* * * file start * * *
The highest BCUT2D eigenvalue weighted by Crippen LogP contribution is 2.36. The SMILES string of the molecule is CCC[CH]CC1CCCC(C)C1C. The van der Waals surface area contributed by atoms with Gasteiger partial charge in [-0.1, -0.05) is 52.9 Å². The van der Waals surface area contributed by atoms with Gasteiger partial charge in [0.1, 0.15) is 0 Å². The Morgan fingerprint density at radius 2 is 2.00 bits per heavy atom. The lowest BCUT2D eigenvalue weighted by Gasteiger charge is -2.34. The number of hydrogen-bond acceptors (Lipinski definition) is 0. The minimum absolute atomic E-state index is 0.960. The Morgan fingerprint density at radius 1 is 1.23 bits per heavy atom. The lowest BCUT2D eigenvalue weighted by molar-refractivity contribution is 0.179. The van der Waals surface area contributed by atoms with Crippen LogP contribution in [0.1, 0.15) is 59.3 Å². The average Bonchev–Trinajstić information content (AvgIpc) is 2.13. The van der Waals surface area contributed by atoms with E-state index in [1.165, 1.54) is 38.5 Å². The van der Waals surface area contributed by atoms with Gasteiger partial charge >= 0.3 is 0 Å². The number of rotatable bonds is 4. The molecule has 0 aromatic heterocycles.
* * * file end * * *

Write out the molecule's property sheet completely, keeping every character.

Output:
The highest BCUT2D eigenvalue weighted by Crippen LogP contribution is 2.36. The SMILES string of the molecule is CCC[CH]CC1CCCC(C)C1C. The van der Waals surface area contributed by atoms with Gasteiger partial charge in [-0.1, -0.05) is 52.9 Å². The van der Waals surface area contributed by atoms with Gasteiger partial charge in [0.1, 0.15) is 0 Å². The Morgan fingerprint density at radius 2 is 2.00 bits per heavy atom. The lowest BCUT2D eigenvalue weighted by Gasteiger charge is -2.34. The number of hydrogen-bond acceptors (Lipinski definition) is 0. The minimum absolute atomic E-state index is 0.960. The Morgan fingerprint density at radius 1 is 1.23 bits per heavy atom. The lowest BCUT2D eigenvalue weighted by molar-refractivity contribution is 0.179. The van der Waals surface area contributed by atoms with Crippen LogP contribution in [0.1, 0.15) is 59.3 Å². The average Bonchev–Trinajstić information content (AvgIpc) is 2.13. The van der Waals surface area contributed by atoms with E-state index in [1.165, 1.54) is 38.5 Å². The van der Waals surface area contributed by atoms with Gasteiger partial charge >= 0.3 is 0 Å². The number of rotatable bonds is 4. The molecule has 0 aromatic heterocycles.